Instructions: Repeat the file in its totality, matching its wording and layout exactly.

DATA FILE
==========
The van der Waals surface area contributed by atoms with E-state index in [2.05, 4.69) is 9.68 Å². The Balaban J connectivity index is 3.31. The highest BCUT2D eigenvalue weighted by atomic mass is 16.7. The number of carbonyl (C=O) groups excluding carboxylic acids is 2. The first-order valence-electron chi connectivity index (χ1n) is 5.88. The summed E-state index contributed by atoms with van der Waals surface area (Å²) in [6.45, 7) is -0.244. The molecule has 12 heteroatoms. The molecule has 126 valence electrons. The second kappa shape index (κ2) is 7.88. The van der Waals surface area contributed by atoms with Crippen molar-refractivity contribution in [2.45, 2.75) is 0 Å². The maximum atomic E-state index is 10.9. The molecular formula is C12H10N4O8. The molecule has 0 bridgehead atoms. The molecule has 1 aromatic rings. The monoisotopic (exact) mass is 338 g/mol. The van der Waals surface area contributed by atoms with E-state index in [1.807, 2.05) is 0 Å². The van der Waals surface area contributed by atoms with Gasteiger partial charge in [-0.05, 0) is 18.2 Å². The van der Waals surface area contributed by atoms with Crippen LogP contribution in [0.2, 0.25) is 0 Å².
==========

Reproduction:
The van der Waals surface area contributed by atoms with E-state index in [2.05, 4.69) is 9.68 Å². The Balaban J connectivity index is 3.31. The highest BCUT2D eigenvalue weighted by atomic mass is 16.7. The number of carbonyl (C=O) groups excluding carboxylic acids is 2. The first-order valence-electron chi connectivity index (χ1n) is 5.88. The summed E-state index contributed by atoms with van der Waals surface area (Å²) in [6.45, 7) is -0.244. The molecule has 12 heteroatoms. The molecule has 126 valence electrons. The second kappa shape index (κ2) is 7.88. The van der Waals surface area contributed by atoms with Crippen molar-refractivity contribution in [2.45, 2.75) is 0 Å². The maximum atomic E-state index is 10.9. The molecular formula is C12H10N4O8. The molecule has 0 bridgehead atoms. The molecule has 1 aromatic rings. The monoisotopic (exact) mass is 338 g/mol. The van der Waals surface area contributed by atoms with E-state index in [1.807, 2.05) is 0 Å². The van der Waals surface area contributed by atoms with Gasteiger partial charge in [-0.05, 0) is 18.2 Å². The van der Waals surface area contributed by atoms with Crippen LogP contribution in [0.2, 0.25) is 0 Å².